Costa Rican street performers juggle, skate and march against new law
Around 10 a.m. Saturday, scores of people – mainly teens and twentysomethings – descend on Parque Central in downtown San José. They greet each other and begin to play: Kids race on skateboards, jugglers toss pins and a circle of unicyclists forms. Everything indicates it will be a relaxed, fun-filled day at the park. But in fact, this is a protest.
Wilson Arroyo, now carrying a megaphone around his waist, has helped spread the word for street performers to convene here today. Their goal is to pressure the government to revise a new Costa Rican traffic law, which Arroyo worries will adversely affect street art and urban sports in public areas. Article 106 indicates that pedestrians who walk between vehicles on the road will be fined. The reform also forbids the use of skateboards in public transit (Article 111).
The performers are in favor of security, helmets and reflective light, Arroyo says, but they want to be allowed to express themselves.
Alioska Zamora, 24, playfully juggles some green rubber balls. This is just her hobby, she says, but she believes the prohibition is wrong. The legislation will hurt honest working people, she says, some who are without education and need a way to meet their needs. Only some do it just for fun, she insists.
Once the park has filled up, six policemen approach the scene. After several uncertain minutes, the impromptu meeting ends, and Arroyo calls for a peaceful march down Second Avenue. He leads the crowd in the direction of the Parque Nacional, located near the Legislative Assembly building, in the center of the capital.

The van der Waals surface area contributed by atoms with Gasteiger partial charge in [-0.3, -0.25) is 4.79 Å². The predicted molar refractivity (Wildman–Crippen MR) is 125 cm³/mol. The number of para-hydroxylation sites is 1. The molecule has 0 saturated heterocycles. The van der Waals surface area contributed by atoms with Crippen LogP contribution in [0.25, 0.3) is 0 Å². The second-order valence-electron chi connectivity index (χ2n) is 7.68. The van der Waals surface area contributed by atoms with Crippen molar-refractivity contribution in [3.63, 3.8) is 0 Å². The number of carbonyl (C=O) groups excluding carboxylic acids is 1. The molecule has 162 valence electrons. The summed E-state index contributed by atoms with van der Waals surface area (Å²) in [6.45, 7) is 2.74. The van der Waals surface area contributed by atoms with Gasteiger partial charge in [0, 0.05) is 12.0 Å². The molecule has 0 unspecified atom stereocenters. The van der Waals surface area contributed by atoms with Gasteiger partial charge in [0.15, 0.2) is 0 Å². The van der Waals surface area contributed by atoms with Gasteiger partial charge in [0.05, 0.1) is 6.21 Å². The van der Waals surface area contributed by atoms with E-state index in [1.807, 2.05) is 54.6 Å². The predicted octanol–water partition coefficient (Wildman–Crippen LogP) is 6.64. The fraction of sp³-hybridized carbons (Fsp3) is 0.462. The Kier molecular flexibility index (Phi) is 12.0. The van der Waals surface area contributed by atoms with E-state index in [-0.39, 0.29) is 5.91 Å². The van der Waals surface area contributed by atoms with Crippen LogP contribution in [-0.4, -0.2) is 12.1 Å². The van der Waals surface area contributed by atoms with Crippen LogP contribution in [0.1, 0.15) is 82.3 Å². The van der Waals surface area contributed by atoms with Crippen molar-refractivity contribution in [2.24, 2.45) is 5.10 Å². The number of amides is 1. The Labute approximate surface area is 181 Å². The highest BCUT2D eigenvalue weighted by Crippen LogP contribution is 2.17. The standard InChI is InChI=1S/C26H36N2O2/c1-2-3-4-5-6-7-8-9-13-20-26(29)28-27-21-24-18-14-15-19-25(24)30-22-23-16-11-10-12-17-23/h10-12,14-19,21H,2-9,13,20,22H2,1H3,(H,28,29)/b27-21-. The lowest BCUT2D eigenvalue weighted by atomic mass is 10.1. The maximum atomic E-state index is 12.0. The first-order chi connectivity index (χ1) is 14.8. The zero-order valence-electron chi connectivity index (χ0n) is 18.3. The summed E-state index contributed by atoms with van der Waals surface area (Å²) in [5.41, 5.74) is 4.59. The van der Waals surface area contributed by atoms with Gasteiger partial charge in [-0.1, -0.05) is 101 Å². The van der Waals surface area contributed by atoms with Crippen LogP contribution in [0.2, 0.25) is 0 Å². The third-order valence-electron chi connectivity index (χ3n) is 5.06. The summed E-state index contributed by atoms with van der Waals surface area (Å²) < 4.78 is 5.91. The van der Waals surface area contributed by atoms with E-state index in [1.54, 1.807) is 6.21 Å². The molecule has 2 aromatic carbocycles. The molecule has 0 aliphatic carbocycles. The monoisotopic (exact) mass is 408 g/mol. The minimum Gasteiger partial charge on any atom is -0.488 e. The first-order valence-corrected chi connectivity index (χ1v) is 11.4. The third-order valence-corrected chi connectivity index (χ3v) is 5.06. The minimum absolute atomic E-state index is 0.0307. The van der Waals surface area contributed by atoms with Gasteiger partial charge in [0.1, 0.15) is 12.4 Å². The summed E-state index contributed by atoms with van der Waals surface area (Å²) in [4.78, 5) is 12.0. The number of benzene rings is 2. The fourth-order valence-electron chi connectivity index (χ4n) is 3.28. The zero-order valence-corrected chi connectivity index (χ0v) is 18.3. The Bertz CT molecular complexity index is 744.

A voice rises up in the streets, and soon protesters chant rhythmically, “Se oye, se siente que el arte está presente” (“It is heard, it is felt, art is here”).
Theater major Door Heyne from the Netherlands joins the protesters. She is an exchange student at the National University in Heredia, and came along to support her friends. “The city is for everyone,” she says. “They’re having fun doing their work. Better than sitting at a desk”.
When the marchers finally arrive at their destination, police officer Marvin Rosales hangs around some of his coworkers watching the artists jump, race and rest on the grass. They are making sure that protesters do not damage property or pedestrians. The law reform is good and necessary, Rosales says. He sees it as a matter of public safety.
Although the protest dwindled after a few hours, it seems the performers are not finished yet. Arroyo urged the crowd to call friends and meet again Oct. 9, at the University of Costa Rica, at 9 a.m.
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